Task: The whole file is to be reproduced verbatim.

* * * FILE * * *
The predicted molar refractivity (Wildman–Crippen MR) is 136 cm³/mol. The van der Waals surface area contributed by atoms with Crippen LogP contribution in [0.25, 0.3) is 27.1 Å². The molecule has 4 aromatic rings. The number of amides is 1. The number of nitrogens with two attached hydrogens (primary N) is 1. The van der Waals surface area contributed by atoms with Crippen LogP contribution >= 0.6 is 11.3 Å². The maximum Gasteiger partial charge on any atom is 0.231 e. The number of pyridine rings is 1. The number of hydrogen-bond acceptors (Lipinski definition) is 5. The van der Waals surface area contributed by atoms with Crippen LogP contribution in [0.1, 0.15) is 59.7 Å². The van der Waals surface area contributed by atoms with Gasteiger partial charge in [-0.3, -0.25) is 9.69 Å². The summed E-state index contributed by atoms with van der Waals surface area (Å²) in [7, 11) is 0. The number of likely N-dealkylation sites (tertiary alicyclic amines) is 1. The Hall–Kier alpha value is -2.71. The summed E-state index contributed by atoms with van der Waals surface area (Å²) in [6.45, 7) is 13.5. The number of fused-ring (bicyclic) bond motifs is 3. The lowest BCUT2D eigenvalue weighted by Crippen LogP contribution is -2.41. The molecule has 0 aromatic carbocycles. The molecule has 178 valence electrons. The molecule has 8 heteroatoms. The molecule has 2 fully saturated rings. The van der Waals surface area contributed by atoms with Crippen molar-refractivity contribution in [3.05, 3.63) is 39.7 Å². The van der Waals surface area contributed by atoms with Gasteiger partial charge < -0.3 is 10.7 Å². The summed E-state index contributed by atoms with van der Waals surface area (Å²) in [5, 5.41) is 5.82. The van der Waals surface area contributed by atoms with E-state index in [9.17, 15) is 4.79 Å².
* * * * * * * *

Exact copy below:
The predicted molar refractivity (Wildman–Crippen MR) is 136 cm³/mol. The van der Waals surface area contributed by atoms with Crippen LogP contribution in [0.25, 0.3) is 27.1 Å². The molecule has 4 aromatic rings. The number of amides is 1. The number of nitrogens with two attached hydrogens (primary N) is 1. The van der Waals surface area contributed by atoms with Crippen LogP contribution >= 0.6 is 11.3 Å². The maximum Gasteiger partial charge on any atom is 0.231 e. The number of pyridine rings is 1. The number of hydrogen-bond acceptors (Lipinski definition) is 5. The van der Waals surface area contributed by atoms with Crippen LogP contribution in [0.1, 0.15) is 59.7 Å². The van der Waals surface area contributed by atoms with Gasteiger partial charge in [-0.3, -0.25) is 9.69 Å². The summed E-state index contributed by atoms with van der Waals surface area (Å²) in [7, 11) is 0. The number of likely N-dealkylation sites (tertiary alicyclic amines) is 1. The Hall–Kier alpha value is -2.71. The summed E-state index contributed by atoms with van der Waals surface area (Å²) in [6.45, 7) is 13.5. The number of fused-ring (bicyclic) bond motifs is 3. The lowest BCUT2D eigenvalue weighted by Crippen LogP contribution is -2.41. The molecule has 0 aromatic carbocycles. The molecule has 178 valence electrons. The molecule has 8 heteroatoms. The molecule has 2 fully saturated rings. The van der Waals surface area contributed by atoms with Crippen molar-refractivity contribution in [3.05, 3.63) is 39.7 Å². The van der Waals surface area contributed by atoms with Gasteiger partial charge < -0.3 is 10.7 Å². The summed E-state index contributed by atoms with van der Waals surface area (Å²) in [5, 5.41) is 5.82. The van der Waals surface area contributed by atoms with E-state index in [9.17, 15) is 4.79 Å².